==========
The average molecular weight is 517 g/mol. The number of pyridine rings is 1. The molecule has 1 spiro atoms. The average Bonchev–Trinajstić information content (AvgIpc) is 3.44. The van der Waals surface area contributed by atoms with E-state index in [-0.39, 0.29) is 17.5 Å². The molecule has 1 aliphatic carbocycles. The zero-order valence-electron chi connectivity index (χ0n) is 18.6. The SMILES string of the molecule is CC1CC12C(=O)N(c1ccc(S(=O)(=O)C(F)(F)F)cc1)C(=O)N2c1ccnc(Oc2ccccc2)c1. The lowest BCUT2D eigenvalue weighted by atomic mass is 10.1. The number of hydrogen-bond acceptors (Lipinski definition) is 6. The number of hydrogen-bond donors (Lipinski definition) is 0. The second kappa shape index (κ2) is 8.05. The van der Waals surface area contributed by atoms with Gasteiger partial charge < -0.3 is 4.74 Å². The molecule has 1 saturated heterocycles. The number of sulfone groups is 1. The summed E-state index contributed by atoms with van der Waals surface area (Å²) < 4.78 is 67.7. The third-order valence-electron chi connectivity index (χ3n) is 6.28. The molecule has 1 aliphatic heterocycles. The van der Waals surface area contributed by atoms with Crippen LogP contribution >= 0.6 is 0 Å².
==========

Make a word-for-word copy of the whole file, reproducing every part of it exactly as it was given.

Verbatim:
The average molecular weight is 517 g/mol. The number of pyridine rings is 1. The molecule has 1 spiro atoms. The average Bonchev–Trinajstić information content (AvgIpc) is 3.44. The van der Waals surface area contributed by atoms with E-state index in [-0.39, 0.29) is 17.5 Å². The molecule has 1 aliphatic carbocycles. The zero-order valence-electron chi connectivity index (χ0n) is 18.6. The SMILES string of the molecule is CC1CC12C(=O)N(c1ccc(S(=O)(=O)C(F)(F)F)cc1)C(=O)N2c1ccnc(Oc2ccccc2)c1. The lowest BCUT2D eigenvalue weighted by atomic mass is 10.1. The number of hydrogen-bond acceptors (Lipinski definition) is 6. The number of hydrogen-bond donors (Lipinski definition) is 0. The second kappa shape index (κ2) is 8.05. The van der Waals surface area contributed by atoms with Gasteiger partial charge < -0.3 is 4.74 Å². The molecule has 1 saturated heterocycles. The number of sulfone groups is 1. The summed E-state index contributed by atoms with van der Waals surface area (Å²) < 4.78 is 67.7. The third-order valence-electron chi connectivity index (χ3n) is 6.28. The molecule has 1 aliphatic heterocycles. The van der Waals surface area contributed by atoms with Crippen LogP contribution >= 0.6 is 0 Å².